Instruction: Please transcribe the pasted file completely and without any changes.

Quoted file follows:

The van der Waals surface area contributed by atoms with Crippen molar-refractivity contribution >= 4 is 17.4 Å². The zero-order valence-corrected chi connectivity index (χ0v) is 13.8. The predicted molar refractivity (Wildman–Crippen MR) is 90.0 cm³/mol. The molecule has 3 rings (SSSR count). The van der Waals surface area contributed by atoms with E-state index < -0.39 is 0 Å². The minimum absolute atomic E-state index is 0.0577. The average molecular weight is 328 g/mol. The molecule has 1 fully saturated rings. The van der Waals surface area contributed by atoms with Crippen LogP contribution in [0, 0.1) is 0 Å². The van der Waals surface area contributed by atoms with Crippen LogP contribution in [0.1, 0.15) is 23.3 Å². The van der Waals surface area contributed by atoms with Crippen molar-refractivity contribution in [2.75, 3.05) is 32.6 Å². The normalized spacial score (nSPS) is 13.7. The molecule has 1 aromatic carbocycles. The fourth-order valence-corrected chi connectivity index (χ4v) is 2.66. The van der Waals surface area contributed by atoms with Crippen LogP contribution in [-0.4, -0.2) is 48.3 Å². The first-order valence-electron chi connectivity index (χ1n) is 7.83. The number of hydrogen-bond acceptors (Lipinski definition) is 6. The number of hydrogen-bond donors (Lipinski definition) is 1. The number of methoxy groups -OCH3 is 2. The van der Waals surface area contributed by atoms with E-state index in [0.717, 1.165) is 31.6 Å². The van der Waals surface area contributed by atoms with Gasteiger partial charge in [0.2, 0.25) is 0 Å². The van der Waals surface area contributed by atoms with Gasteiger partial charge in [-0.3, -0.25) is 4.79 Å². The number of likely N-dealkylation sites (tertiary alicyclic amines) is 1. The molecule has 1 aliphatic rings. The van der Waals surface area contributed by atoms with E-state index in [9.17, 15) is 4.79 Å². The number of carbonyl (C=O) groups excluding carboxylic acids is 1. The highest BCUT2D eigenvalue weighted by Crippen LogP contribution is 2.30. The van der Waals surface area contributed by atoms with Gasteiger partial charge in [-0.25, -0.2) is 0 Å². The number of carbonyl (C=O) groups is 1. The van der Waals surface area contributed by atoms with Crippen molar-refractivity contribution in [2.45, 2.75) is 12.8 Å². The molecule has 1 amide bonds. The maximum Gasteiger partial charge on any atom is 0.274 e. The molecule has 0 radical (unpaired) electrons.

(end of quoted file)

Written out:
The van der Waals surface area contributed by atoms with Crippen molar-refractivity contribution >= 4 is 17.4 Å². The zero-order valence-corrected chi connectivity index (χ0v) is 13.8. The predicted molar refractivity (Wildman–Crippen MR) is 90.0 cm³/mol. The molecule has 3 rings (SSSR count). The van der Waals surface area contributed by atoms with E-state index < -0.39 is 0 Å². The minimum absolute atomic E-state index is 0.0577. The average molecular weight is 328 g/mol. The molecule has 1 fully saturated rings. The van der Waals surface area contributed by atoms with Crippen LogP contribution in [0, 0.1) is 0 Å². The van der Waals surface area contributed by atoms with Crippen LogP contribution in [0.1, 0.15) is 23.3 Å². The van der Waals surface area contributed by atoms with Crippen molar-refractivity contribution in [2.75, 3.05) is 32.6 Å². The normalized spacial score (nSPS) is 13.7. The molecule has 1 aromatic carbocycles. The fourth-order valence-corrected chi connectivity index (χ4v) is 2.66. The van der Waals surface area contributed by atoms with Crippen LogP contribution in [-0.4, -0.2) is 48.3 Å². The first-order valence-electron chi connectivity index (χ1n) is 7.83. The number of hydrogen-bond acceptors (Lipinski definition) is 6. The number of hydrogen-bond donors (Lipinski definition) is 1. The number of methoxy groups -OCH3 is 2. The van der Waals surface area contributed by atoms with E-state index in [0.717, 1.165) is 31.6 Å². The van der Waals surface area contributed by atoms with Gasteiger partial charge in [0.2, 0.25) is 0 Å². The van der Waals surface area contributed by atoms with Gasteiger partial charge in [-0.3, -0.25) is 4.79 Å². The number of likely N-dealkylation sites (tertiary alicyclic amines) is 1. The molecule has 1 aliphatic rings. The van der Waals surface area contributed by atoms with E-state index in [9.17, 15) is 4.79 Å². The number of carbonyl (C=O) groups excluding carboxylic acids is 1. The highest BCUT2D eigenvalue weighted by Crippen LogP contribution is 2.30. The van der Waals surface area contributed by atoms with Gasteiger partial charge in [-0.25, -0.2) is 0 Å². The number of carbonyl (C=O) groups is 1. The van der Waals surface area contributed by atoms with Crippen molar-refractivity contribution in [2.45, 2.75) is 12.8 Å². The molecule has 1 amide bonds. The maximum Gasteiger partial charge on any atom is 0.274 e. The molecule has 0 radical (unpaired) electrons.